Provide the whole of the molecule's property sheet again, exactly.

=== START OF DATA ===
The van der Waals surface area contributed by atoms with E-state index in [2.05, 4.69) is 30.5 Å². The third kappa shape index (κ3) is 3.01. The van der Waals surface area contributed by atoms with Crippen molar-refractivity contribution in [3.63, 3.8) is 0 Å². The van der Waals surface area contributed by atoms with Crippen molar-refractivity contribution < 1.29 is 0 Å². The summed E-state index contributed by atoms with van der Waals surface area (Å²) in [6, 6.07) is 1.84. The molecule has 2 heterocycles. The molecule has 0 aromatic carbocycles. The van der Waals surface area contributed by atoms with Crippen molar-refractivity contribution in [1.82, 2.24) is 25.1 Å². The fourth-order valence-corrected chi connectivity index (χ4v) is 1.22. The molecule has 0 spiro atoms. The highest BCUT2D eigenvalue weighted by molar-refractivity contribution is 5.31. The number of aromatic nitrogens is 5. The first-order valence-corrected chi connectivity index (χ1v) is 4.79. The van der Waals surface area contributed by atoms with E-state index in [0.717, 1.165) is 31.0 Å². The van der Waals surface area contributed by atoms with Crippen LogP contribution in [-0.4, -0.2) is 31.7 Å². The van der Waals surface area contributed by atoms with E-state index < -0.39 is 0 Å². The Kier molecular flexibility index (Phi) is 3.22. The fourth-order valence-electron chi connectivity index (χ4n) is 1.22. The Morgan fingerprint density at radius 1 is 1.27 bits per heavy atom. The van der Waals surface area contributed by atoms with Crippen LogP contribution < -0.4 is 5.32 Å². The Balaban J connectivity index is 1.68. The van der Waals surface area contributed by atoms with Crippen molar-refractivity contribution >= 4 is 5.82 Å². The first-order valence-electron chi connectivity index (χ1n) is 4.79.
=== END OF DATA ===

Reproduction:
The van der Waals surface area contributed by atoms with E-state index in [2.05, 4.69) is 30.5 Å². The third kappa shape index (κ3) is 3.01. The van der Waals surface area contributed by atoms with Crippen molar-refractivity contribution in [3.63, 3.8) is 0 Å². The van der Waals surface area contributed by atoms with Crippen molar-refractivity contribution < 1.29 is 0 Å². The summed E-state index contributed by atoms with van der Waals surface area (Å²) in [6, 6.07) is 1.84. The molecule has 2 heterocycles. The molecule has 0 aromatic carbocycles. The van der Waals surface area contributed by atoms with Crippen molar-refractivity contribution in [1.82, 2.24) is 25.1 Å². The fourth-order valence-corrected chi connectivity index (χ4v) is 1.22. The molecule has 0 spiro atoms. The highest BCUT2D eigenvalue weighted by molar-refractivity contribution is 5.31. The number of aromatic nitrogens is 5. The first-order valence-corrected chi connectivity index (χ1v) is 4.79. The van der Waals surface area contributed by atoms with E-state index in [0.717, 1.165) is 31.0 Å². The van der Waals surface area contributed by atoms with Crippen LogP contribution in [-0.4, -0.2) is 31.7 Å². The van der Waals surface area contributed by atoms with E-state index < -0.39 is 0 Å². The Kier molecular flexibility index (Phi) is 3.22. The fourth-order valence-electron chi connectivity index (χ4n) is 1.22. The Morgan fingerprint density at radius 1 is 1.27 bits per heavy atom. The van der Waals surface area contributed by atoms with Crippen LogP contribution < -0.4 is 5.32 Å². The Balaban J connectivity index is 1.68. The van der Waals surface area contributed by atoms with Crippen molar-refractivity contribution >= 4 is 5.82 Å². The first-order valence-electron chi connectivity index (χ1n) is 4.79.